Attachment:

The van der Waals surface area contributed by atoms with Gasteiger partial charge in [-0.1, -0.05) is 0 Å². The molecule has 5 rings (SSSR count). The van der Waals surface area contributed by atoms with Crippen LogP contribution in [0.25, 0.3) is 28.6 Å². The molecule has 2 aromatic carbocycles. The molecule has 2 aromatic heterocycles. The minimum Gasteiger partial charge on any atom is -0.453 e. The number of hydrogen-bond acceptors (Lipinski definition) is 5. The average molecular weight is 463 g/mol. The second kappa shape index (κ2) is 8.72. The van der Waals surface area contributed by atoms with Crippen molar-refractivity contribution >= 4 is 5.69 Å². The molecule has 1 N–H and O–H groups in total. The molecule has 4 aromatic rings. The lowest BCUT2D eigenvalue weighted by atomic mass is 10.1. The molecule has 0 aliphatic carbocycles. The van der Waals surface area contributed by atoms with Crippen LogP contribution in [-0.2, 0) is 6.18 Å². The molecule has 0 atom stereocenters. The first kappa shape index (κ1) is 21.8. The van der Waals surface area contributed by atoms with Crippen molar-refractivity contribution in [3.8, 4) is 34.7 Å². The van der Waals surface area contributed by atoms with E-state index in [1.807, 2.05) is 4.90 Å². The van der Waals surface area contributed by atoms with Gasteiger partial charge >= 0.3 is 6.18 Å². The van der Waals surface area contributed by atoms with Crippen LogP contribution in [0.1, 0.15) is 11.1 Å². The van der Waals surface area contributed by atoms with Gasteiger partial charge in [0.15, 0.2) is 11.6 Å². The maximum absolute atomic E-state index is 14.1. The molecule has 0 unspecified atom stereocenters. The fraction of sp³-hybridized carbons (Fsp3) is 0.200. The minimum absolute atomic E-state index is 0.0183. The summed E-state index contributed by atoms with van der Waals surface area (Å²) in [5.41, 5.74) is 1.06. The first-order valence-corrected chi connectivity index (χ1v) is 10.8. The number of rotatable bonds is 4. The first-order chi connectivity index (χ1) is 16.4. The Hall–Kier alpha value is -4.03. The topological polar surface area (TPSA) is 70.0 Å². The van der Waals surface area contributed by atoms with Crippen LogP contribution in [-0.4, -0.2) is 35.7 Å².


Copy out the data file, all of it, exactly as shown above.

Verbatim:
The van der Waals surface area contributed by atoms with Gasteiger partial charge in [-0.1, -0.05) is 0 Å². The molecule has 5 rings (SSSR count). The van der Waals surface area contributed by atoms with Crippen LogP contribution in [0.25, 0.3) is 28.6 Å². The molecule has 2 aromatic carbocycles. The molecule has 2 aromatic heterocycles. The minimum Gasteiger partial charge on any atom is -0.453 e. The number of hydrogen-bond acceptors (Lipinski definition) is 5. The average molecular weight is 463 g/mol. The second kappa shape index (κ2) is 8.72. The van der Waals surface area contributed by atoms with Crippen molar-refractivity contribution >= 4 is 5.69 Å². The molecule has 1 N–H and O–H groups in total. The molecule has 4 aromatic rings. The lowest BCUT2D eigenvalue weighted by atomic mass is 10.1. The molecule has 0 aliphatic carbocycles. The van der Waals surface area contributed by atoms with Crippen LogP contribution in [-0.2, 0) is 6.18 Å². The molecule has 0 atom stereocenters. The first kappa shape index (κ1) is 21.8. The van der Waals surface area contributed by atoms with Crippen molar-refractivity contribution in [3.8, 4) is 34.7 Å². The van der Waals surface area contributed by atoms with E-state index in [1.807, 2.05) is 4.90 Å². The van der Waals surface area contributed by atoms with Gasteiger partial charge >= 0.3 is 6.18 Å². The van der Waals surface area contributed by atoms with Crippen LogP contribution in [0.1, 0.15) is 11.1 Å². The van der Waals surface area contributed by atoms with Gasteiger partial charge in [0.15, 0.2) is 11.6 Å². The maximum absolute atomic E-state index is 14.1. The molecule has 0 unspecified atom stereocenters. The fraction of sp³-hybridized carbons (Fsp3) is 0.200. The minimum absolute atomic E-state index is 0.0183. The summed E-state index contributed by atoms with van der Waals surface area (Å²) in [5.41, 5.74) is 1.06. The first-order valence-corrected chi connectivity index (χ1v) is 10.8. The number of rotatable bonds is 4. The first-order chi connectivity index (χ1) is 16.4. The Hall–Kier alpha value is -4.03. The topological polar surface area (TPSA) is 70.0 Å². The van der Waals surface area contributed by atoms with Crippen LogP contribution in [-0.4, -0.2) is 35.7 Å².